Analysis of the Cisco Meraki Analytics
The Meraki analytics is a Cisco product that enables the real-time display of location statistics. As a result, the customer engagement and loyalty across various sites improves. It is a way of using the intelligent access points to communicate the actual location data directly to the clients. It allows the inclusion of the third party applications that belong to the retailers and those that are custom-built. The Meraki Analytics has the capability of detecting the presence of users by inquiry requests, which are signals from various Wi-Fi devices such as tablets, laptops, and smart phones (Costello, Konary, Mahowald, &Mehra, 2015). Once data transfers to the Meraki cloud, a critical and comprehensive analysis is made to ascertain the quality of the information. Meraki will then offer a real diagnosis with the Wi-Fi devices present. Moreover, in the course of performing the analytics, there are automatic and customizable graphs that are usually present. These graphs enable the facilitation of important perceptions into styles such as the dwelling time of visitors, the new and usual visitors, as well as their movement within a particular time of the day. This form of visibility thus makes easy a deeper comprehension of the Wi-Fi hotspot’s visitors and recommends visions. The visions are such as the duration for a hotel stay in the lobby, capture frequency for a retail outlet or the organization’s branch, office or store.
Meraki analytics has various features that enable it to perform its functions. For instance, it has an APS that can detect any review requests made from the Wi-Fi enabled devices. In this way, it can capture several applications, including the planned and unplanned ones. Data directed to Meraki cloud is usually instant hence; providing the opportunity to combine and investigate as well as present results. Moreover, it also has statistics on the clients who are just passing by the site and visitors who are spending time looking at the information. The time taken by visitors within the hotspot is displayed as well as information on requests, which is the repeat and new visitors (Meraki, 2017). Meraki analytics also has a location-based understanding that drives revenue. The dashboard is an illustration of the performance indicators that are location-based. They comprise the rate of repeat visitors, the rate of capture, the median length of visit, and the total visits made for an individual site. The insights gathered from the location analytics is used to establish means of better engagement with the clients. For instance, it helps in identification of the users tastes and preferences. Additionally, the insights can also intensify the retail store traffic and further drive revenue (Sathiaseelan, Seddiki, Stoyanov, & Trossen, 2014).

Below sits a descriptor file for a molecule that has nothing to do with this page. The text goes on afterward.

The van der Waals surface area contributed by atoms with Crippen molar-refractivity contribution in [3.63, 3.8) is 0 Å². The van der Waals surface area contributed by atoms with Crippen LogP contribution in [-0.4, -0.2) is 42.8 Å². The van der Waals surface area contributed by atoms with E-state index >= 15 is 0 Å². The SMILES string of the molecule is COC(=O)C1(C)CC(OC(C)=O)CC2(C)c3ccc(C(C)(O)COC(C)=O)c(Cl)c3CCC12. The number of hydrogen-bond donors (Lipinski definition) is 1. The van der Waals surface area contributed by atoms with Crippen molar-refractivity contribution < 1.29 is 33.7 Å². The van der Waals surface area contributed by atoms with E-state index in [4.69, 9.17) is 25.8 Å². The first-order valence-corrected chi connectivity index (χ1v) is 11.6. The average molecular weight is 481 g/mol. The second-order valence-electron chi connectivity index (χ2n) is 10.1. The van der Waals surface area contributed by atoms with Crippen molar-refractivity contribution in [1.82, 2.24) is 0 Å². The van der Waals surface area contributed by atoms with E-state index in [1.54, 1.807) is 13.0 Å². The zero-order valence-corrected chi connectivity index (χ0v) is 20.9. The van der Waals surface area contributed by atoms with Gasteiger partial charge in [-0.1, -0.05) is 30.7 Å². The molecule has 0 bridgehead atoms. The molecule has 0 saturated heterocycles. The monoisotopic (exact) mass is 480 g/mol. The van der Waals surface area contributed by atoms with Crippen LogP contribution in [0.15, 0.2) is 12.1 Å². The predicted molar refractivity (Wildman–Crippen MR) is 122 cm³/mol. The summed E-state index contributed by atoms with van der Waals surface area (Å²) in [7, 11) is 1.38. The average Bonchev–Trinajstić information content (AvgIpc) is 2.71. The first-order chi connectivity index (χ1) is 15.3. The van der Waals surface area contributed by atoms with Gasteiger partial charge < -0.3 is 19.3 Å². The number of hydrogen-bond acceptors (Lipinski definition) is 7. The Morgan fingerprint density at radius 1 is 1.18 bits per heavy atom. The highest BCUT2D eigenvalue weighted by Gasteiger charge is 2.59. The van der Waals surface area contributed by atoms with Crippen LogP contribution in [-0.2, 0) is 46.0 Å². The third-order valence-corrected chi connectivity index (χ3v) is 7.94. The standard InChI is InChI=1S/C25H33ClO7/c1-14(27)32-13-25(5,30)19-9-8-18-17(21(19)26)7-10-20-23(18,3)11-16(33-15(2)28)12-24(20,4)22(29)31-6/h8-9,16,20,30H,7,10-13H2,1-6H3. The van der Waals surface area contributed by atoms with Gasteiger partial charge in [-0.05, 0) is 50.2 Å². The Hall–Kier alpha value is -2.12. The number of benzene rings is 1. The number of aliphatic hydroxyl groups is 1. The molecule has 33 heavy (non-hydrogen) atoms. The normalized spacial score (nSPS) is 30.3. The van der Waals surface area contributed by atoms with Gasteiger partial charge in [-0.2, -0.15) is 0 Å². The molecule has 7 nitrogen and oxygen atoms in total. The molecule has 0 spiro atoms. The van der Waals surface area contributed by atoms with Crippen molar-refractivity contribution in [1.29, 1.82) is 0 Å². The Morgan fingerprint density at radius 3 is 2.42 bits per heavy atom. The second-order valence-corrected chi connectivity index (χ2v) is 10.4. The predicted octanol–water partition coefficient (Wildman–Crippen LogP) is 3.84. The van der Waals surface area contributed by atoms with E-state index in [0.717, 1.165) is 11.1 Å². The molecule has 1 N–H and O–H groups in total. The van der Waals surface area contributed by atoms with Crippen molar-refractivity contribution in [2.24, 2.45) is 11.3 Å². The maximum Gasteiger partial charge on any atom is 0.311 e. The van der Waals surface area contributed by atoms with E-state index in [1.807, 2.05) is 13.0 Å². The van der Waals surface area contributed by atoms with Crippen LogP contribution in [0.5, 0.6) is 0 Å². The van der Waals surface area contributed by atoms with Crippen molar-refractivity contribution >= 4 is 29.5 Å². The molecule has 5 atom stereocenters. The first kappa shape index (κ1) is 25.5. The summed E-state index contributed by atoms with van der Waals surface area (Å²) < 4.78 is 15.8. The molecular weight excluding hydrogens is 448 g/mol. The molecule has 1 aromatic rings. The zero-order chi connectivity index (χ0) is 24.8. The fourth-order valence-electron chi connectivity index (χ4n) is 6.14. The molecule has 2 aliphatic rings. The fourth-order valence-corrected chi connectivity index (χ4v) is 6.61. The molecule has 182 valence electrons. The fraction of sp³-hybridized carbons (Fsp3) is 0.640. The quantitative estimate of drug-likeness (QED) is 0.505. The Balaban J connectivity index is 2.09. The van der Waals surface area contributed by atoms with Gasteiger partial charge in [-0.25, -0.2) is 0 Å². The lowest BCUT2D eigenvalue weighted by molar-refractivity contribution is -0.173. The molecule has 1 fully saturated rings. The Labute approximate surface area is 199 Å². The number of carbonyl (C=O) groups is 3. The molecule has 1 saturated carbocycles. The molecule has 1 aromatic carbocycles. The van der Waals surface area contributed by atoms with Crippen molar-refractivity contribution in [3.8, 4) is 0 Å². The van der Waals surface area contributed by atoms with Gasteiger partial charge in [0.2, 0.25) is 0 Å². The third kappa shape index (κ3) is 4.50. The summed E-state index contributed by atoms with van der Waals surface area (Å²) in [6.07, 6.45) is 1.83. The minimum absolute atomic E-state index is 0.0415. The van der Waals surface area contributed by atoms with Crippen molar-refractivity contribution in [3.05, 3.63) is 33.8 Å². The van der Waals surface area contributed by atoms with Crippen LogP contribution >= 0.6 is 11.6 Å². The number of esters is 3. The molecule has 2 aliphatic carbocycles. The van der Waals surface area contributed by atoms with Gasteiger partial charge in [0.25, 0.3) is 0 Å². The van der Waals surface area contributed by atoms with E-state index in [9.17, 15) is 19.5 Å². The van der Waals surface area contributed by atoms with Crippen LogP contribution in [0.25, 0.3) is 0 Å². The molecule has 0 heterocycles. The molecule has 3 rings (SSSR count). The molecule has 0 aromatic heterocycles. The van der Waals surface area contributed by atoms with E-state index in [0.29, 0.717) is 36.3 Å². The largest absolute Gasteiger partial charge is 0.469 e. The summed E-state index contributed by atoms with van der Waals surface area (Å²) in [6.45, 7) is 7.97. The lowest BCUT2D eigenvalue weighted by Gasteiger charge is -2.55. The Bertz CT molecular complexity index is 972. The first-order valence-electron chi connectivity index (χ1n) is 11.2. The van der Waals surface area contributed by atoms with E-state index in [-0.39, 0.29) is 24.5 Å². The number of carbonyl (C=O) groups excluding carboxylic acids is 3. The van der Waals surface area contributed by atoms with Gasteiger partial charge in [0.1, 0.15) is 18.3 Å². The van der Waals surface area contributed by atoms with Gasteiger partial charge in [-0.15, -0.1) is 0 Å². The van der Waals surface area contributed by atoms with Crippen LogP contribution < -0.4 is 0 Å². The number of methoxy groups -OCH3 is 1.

The location API of the Meraki Analytics offers a wide range of flexibility. It utilizes actual objects such as HTTPS POSTs of JSON to deliver the raw form of data to clients who have the analytics applications. They also make the gathering and management of the location data to be quite flexible. Once the location API with the back-end CRM has been integrated with Meraki’s site, then the retailers have an opportunity to drive in-store the engagement of customers with notices to the staff or even the delivery of the customer offers that have been targeted (Meraki, 2017). Furthermore, the users of Meraki analytics can also use the API to come up with applications that enhance the existing records of clients. In this way, retailers will be in a position to determine their top customers and the number of times they visit a certain location. As for the framework of the enterprise, the location analytics data is used to update the policy decisions on the availability, savings on energy, and physical security of the Wi-Fi. Thus, the Cisco Meraki works in an efficient way with the best in class retail analytic sales persons. All this is done via the location analytics API that facilitates the plugging of raw data to be handled by the applications of the retail analytics (Costello, et.al, 2015).